GST ISSUES ON COACHING INSTITUTIONS

Dr. Sanjiv Agarwal

FCA, FCS

 

While 'education' continues to be of utmost importance for the country's economic growth, it also has been a priority for the government in extending tax benefits and other concessions to boost education (both primary and professional / technical) in the country.

 

The much thoughtful leaders of India have spared the education sector all alone from levy of taxes considering the importance of the same for the country. If a country wants to grow manifold than building infrastructure for education and educated infrastructure (people of the country) is a prerequisite.

 

Education / coaching / training is a primary activity imparting skill in a particular discipline and is a process of development of personality of body, mind and intellect. The scope of education is broad but training or coaching is in a particular field. All three are very important today without which nobody could achieve anything.

 

The compulsion of the Government to raise resources has spared none and in the current times , when "education" has opened up flood gates to bountiful riches and capturing seats of power , both at school as well as professional level . At this juncture, it must be mentioned that it is not "teaching" but "coaching" which has ensured rags to riches for many who in the guise of service have plundered the student community to accumulate riches far beyond they could have earned from their regular activity.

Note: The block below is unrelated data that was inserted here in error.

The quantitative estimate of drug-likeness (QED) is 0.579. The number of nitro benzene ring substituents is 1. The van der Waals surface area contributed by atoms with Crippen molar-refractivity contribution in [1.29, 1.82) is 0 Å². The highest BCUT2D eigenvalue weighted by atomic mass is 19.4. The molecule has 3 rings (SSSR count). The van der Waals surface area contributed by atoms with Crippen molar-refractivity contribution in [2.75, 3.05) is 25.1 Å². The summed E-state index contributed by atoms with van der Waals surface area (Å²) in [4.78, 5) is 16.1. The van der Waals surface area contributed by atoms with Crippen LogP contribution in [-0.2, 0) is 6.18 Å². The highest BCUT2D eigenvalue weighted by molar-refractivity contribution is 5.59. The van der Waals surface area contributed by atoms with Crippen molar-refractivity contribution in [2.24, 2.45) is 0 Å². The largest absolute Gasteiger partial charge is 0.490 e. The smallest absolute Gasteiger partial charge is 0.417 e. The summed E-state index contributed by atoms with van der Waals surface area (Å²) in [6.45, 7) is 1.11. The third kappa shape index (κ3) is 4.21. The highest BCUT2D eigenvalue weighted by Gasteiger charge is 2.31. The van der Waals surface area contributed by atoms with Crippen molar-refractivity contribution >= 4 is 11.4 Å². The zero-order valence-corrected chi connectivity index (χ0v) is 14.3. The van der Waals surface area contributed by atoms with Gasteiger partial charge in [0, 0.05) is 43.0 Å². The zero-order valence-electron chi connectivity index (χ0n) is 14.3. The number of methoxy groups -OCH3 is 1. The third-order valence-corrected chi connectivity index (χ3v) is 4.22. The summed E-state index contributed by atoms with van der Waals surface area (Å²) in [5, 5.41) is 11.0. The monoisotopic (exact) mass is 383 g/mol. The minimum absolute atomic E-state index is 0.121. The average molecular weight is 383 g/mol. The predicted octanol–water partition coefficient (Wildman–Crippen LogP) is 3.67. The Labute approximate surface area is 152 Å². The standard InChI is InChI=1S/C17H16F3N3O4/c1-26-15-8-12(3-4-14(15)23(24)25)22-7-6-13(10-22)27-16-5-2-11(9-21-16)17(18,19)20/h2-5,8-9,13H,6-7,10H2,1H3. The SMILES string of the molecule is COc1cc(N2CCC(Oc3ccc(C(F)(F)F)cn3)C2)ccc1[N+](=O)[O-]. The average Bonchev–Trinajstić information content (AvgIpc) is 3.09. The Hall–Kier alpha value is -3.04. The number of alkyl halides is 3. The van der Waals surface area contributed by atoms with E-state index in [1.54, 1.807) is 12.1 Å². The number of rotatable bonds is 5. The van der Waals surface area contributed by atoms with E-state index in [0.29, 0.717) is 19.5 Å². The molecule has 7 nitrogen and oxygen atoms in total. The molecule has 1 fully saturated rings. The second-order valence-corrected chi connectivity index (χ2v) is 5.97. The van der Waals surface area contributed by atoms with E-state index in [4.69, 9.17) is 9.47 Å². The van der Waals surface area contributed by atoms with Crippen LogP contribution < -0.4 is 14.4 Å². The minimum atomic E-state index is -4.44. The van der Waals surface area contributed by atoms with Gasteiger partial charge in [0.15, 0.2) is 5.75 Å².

It is, however, important to bring out the taxation difference between education and coaching or training as what is not taxable is only ‘education' and ‘commercial coaching' shall be liable to Service Tax. For example, if a student is studying for graduate course in commerce (B.com) in a college and also simultaneously pursuing coaching for law entrance exam, while his B.com education shall be exempt from Service Tax, his law related coaching would attract Service Tax @ 14 per cent.

 

Not only this, coaching is placed in such a situation where its inflow and outflow both are under the negative list or exempt and it is only the coaching part of entire education which is subject to levy of Service Tax.

 

It may be necessary at this point to bring in the relevance of coaching in our education system. Why do we need coaching today ? What is the purpose it serves ? What if coaching is not available ? In fact coaching bridges the gap of quality between the input (student coming for coaching) and the output (quality /skills required for further technical or professional courses). No coaching would be required if the education system of the country takes care of the desired levels of quality of education at all stages of education/career of a student. Since it is not there, the gap is filled by the coaching institutes.